Most potters don’t give much thought to kiln wash and just use the recipe they used when they first learned about firing kilns or grab whatever happens to be in the kiln wash bucket. In this post, John Britt explains that giving a bit more consideration to kiln wash might help potters avoid some of the common kiln wash headaches – like scraping cracked kiln wash off shelves or lamenting an otherwise perfect piece that was ruined by a flake of kiln wash.
So read on and learn about the many layers of kiln wash! – Jennifer Poellot Harnetty, editor.
Some people might think that kiln wash is the place where you take your car kiln to get it cleaned. Well, that may be a good idea for a lot of kilns I have seen, but kiln wash is really a necessary and valuable tool for potters. It protects kiln shelves from glaze runs, drips and other accidents that occur in red hot kilns, like pots that tip over, bloating or melting clay bodies, etc. It is also used to protect shelves from volatiles in atmospheric kilns like wood ash or sodium oxide in salt and soda kilns.
In order to make a good kiln wash you need to select materials that have very high melting points and that, when combined, do not create eutectics that cause melting. Knowing a bit about the properties of materials and the principles of kiln wash allows you to choose the ingredients that make the best wash for your specific situation and avoid costly problems.
Kiln wash is used in the full range of ceramics firing from cone 022 to cone 14 and everywhere in between. The type of kiln wash needed varies for each specific situation because some potters work in electric kilns at low-fire temperatures, while others work with fuel-fired kilns at very high temperatures.
Understanding the structure of a glaze is helpful when selecting or creating kiln wash recipes so you can understand how not to create a glaze on your kiln shelf. Very simply, a glaze is composed of a glass-former (silica), a flux (sodium, potassium, lithium, calcium, barium, magnesium, zinc, boron or lead oxide) and a refractory (alumina, usually sourced from clay/kaolin).
Historically, what potters did was to leave out the flux in their glaze recipe to make their kiln wash. That meant that only silica and alumina (kaolin/clay) were used as the kiln wash.
One of the first kiln wash recipes I used was:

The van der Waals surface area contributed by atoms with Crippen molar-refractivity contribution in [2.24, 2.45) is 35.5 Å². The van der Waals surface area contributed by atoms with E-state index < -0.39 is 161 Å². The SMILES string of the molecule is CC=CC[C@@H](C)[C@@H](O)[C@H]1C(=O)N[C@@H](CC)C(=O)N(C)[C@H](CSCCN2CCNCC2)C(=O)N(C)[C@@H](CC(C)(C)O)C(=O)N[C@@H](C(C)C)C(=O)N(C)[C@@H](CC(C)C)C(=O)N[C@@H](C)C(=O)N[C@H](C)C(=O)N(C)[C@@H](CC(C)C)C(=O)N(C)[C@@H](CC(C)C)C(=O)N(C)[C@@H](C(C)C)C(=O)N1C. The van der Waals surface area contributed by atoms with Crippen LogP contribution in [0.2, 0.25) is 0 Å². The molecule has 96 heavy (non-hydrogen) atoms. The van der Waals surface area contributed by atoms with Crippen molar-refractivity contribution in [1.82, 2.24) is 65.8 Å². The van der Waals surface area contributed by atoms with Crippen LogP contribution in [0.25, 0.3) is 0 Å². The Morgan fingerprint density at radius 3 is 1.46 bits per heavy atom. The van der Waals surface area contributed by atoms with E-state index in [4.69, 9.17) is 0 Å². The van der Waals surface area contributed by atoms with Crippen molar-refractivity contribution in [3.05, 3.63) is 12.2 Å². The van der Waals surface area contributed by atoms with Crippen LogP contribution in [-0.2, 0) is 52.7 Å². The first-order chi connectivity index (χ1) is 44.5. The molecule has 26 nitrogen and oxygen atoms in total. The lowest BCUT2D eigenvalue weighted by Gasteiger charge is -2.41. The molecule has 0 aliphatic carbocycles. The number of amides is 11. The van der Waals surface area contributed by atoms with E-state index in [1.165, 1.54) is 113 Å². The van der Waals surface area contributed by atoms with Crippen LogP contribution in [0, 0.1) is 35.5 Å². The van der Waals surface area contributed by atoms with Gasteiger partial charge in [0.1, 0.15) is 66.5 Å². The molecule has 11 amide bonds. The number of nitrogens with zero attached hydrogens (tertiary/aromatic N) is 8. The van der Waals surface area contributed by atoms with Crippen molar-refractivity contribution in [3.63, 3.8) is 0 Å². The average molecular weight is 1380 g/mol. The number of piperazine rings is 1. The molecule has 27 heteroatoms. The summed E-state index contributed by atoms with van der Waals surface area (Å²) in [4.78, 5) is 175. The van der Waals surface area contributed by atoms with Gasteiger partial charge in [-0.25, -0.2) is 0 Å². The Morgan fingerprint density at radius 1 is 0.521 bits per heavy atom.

Basic Kiln Wash
|EPK Kaolin||50 %|
|Silica (Flint)||50 %|
Silicon dioxide has a melting point of 3100 degrees F (1710 degrees C) and aluminum oxide has a melting point of 3722 degrees F (2050 degrees C). Since potters fire to temperatures between 1100 degrees F (593 degrees C) and 2400 degrees F (1315 degrees C) a mixture of these two materials will not melt, will not form a eutectic, and will protect the kiln shelves. (The source of alumina in kiln wash is often kaolin, but it can also be alumina hydrate or alumina oxide. The source of silicon dioxide is usually 200 mesh silica.).
This is a good kiln wash for low and mid-range electric firings. The only problem is that it contains silica, which is a glass-former. So, if a lot of glaze drips onto the shelf, it can melt the silica in the kiln wash and form a glaze on the shelf. Also, when you scrape your shelves to clean them, you create a lot of silica dust, which is a known carcinogen. So using silica in your kiln wash is not always the best choice.
Another drawback of this recipe is that, if it is used in salt or soda firings, it will most certainly create a glaze on the shelf. This is because silica, as noted above, is a glass-former. When sodium oxide, which is a strong flux, is introduced atmospherically, it can easily melt the silica in the kiln wash into a glass. This is why silica should not be used in a kiln wash recipe for wood, salt or soda kilns.
For these types of firings this kiln wash is better:
Basic Salt Kiln Wash
|Alumina Hydrate||50 %|
|EPK Kaolin||50 %|
Kaolin has a melting point of 3218 degrees F (1770 degrees C) and alumina oxide has a melting point of 3722 degrees F (2050 degrees C), so it will not melt, even in a cone 10 – 13 firing. These ingredients are called refractory because they are resistant to high temperatures. The refractory industry, which includes bricks, kiln shelves, posts, etc., relies heavily on these materials.
This recipe can be used at all temperatures and in all kiln atmospheres.
It can also be used as a wadding recipe to set the pieces on in wood, salt and soda kilns. Just mix it up thicker than the kiln wash – like bread dough – and roll it into wads. The recipe can also be adjusted to 60% kaolin and 40% alumina hydrate, which produces similar results but costs less. Since alumina hydrate costs about $1.44 a pound and EPK costs $0.32 a pound, tilting the recipe toward EPK quickly reduces the price.